Decades ago, when I toed the line at various 5 and 10ks, I really wanted to win the race. Not overall, though that did happen a time or two. I wanted instead to be the first woman, or at least win my age group. Sometimes I did. Mostly, I didn’t. This later morphed into racing against time. It didn’t matter so much what other people did anymore. I just wanted to reach or beat a certain time.
I still remember that combination of nervousness, fear, and anticipation as I mingled around the starting line. Some races are indelibly burnt into my memory: The 13.1 race to Robie Creek, up and over a huge mountain, staffed aid stations with whiskey and chocolate. The Napa Marathon, feeling strong and trained. The Prince of Wales marathon, in the rain all the way, not so much rested. The first half marathon in the redwoods, when I fought back tears as I crossed the finish line. But there were also times when I berated myself fiercely for not performing as well as I could have.
Now I just “run for fun”, a practice I scoffed at for years. I’m grateful I can run at all–decades of wear and tear from all sorts of activities means that I certainly have arthritis. My knees are clunky; I spend hours doing exercises supposed to help them. The best I can do is manage it, and I don’t compete anymore. Friends try to entice me into local races, saying it doesn’t matter what time I end up with, but no. That isn’t for me, not anymore.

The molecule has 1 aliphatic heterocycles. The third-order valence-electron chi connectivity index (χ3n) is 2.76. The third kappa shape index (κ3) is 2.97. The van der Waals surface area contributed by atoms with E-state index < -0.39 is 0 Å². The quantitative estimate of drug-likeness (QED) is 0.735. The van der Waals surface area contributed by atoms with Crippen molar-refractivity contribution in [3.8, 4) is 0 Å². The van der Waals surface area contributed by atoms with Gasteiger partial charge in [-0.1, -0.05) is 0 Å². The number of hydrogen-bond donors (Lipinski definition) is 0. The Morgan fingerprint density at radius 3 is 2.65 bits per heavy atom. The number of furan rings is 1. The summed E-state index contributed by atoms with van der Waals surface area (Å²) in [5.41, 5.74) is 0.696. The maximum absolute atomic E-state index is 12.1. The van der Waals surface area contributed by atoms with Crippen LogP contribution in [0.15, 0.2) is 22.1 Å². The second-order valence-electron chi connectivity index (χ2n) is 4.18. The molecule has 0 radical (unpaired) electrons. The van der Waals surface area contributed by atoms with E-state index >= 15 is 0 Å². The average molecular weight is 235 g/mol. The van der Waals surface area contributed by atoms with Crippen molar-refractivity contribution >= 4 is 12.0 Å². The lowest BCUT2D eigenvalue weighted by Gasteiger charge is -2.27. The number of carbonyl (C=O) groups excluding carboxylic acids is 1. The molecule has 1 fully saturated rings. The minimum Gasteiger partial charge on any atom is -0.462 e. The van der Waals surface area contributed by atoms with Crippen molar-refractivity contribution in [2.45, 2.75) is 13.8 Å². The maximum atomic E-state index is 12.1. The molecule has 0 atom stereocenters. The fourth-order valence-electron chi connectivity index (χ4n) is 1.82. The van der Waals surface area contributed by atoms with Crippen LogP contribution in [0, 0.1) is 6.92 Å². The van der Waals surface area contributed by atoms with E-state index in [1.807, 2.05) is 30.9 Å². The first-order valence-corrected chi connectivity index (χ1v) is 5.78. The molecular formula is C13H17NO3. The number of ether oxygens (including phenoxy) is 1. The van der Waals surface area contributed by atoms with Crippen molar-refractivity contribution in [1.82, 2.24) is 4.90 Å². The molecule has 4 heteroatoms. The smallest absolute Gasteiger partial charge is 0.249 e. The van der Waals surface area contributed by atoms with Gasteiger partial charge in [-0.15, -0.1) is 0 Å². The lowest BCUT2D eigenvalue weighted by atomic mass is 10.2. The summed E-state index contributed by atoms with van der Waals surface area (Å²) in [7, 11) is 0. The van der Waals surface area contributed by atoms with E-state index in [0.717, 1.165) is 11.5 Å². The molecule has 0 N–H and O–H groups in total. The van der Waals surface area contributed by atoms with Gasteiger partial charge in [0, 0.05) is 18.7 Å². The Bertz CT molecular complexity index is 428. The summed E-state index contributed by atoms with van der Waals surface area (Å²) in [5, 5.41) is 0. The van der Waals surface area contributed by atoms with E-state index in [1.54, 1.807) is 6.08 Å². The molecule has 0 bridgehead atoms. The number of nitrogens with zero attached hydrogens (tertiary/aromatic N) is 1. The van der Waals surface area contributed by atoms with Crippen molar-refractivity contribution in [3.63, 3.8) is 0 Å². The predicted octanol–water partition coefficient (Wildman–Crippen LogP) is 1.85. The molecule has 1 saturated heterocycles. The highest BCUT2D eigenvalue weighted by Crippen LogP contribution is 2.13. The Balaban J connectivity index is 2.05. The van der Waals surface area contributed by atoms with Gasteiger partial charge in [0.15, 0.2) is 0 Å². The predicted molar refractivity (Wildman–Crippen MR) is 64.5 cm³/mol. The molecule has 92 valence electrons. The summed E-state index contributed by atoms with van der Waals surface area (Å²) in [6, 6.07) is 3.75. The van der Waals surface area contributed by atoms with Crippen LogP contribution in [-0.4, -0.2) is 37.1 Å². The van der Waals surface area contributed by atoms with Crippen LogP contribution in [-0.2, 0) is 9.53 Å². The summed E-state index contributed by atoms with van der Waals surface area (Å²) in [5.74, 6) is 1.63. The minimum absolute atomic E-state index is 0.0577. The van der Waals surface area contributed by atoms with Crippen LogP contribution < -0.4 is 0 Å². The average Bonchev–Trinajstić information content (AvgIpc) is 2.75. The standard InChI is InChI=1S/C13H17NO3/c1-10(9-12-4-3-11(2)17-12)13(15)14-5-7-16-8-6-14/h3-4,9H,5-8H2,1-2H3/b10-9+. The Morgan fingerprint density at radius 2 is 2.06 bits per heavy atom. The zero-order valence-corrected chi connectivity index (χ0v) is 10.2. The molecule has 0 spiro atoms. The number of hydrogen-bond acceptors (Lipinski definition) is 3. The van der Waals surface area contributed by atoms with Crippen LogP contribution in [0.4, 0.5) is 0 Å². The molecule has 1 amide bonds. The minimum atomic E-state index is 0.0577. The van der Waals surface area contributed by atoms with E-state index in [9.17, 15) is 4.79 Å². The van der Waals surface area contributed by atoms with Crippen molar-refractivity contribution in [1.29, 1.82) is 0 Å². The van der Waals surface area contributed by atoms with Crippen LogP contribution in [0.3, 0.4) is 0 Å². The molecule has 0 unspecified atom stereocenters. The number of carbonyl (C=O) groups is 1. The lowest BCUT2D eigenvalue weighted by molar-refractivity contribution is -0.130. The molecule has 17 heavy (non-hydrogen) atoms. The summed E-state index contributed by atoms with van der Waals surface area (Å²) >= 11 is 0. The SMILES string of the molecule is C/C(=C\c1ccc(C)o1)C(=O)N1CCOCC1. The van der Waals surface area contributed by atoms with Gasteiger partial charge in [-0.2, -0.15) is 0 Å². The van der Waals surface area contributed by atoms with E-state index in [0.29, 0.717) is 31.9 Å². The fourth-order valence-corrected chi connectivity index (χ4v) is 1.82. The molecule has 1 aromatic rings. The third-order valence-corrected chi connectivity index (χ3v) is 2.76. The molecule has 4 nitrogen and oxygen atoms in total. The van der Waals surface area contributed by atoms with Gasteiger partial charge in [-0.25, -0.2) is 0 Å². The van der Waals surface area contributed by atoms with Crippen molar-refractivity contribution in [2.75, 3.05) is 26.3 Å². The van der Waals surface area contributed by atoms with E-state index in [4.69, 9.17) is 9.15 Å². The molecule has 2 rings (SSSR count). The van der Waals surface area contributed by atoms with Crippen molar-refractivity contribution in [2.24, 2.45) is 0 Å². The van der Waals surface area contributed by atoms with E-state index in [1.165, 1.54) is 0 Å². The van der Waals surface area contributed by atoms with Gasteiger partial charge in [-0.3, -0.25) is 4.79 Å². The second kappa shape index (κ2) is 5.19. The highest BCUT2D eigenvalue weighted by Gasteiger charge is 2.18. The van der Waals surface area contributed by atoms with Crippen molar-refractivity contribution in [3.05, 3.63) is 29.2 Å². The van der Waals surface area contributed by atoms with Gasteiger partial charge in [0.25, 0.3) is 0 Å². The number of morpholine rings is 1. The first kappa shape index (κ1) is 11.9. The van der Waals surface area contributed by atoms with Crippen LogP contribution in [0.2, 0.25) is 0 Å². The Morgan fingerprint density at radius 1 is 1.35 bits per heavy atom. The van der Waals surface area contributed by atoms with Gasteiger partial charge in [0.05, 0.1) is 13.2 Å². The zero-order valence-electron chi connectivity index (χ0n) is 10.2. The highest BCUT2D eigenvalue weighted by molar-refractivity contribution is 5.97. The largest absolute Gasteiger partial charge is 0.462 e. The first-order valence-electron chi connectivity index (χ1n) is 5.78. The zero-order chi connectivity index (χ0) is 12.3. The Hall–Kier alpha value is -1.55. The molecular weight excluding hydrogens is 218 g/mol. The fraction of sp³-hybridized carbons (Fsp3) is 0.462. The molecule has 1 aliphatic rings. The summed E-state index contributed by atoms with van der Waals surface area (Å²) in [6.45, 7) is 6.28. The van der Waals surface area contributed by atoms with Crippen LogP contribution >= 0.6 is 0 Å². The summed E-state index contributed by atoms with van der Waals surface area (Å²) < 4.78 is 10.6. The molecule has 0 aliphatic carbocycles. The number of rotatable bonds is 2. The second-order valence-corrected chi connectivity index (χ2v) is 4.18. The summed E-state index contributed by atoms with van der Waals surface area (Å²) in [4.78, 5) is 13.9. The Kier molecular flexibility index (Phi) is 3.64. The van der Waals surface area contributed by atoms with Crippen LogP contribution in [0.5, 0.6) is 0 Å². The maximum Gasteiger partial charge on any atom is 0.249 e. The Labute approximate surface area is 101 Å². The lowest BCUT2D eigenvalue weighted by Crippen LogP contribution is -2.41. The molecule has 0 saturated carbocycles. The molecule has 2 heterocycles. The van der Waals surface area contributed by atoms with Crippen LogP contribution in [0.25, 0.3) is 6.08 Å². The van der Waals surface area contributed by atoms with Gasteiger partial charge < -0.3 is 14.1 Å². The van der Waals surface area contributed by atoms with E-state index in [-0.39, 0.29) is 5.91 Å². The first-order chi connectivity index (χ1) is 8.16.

I just found out that Last Layer is a finalist in the Oregon Book Awards. The winner will be announced as I am sleeping in a tent on the Pacific Crest Trail; it will be days before I learn the winner. There are some excellent books included in my category and I am telling myself that it doesn’t matter, that being a finalist is an honor itself. And it is. But here’s a secret–I really would like to be chosen. I’m in a time when things seem sort of grim. Family is suffering. I am working with colleagues in Moldova, and they definitely are facing real fear. It seems silly to want to win an award. But I do.
I’ve been writing for years. Sometimes I wonder why. It’s like all of the long distance runs I used to take, hours in the rain, the wind, the snow. For what? That sense of achievement as you cross the finish line. I wish everyone in my category luck, but I still find myself wanting to win, for my little book launched during a pandemic to reach more people. I want that for my publisher too, who took a chance on it.
Well, the hay is in the barn, as we used to say. The training for a race has to stop sometime. You are ready to go. You eye the starting gate. The rest is up to you.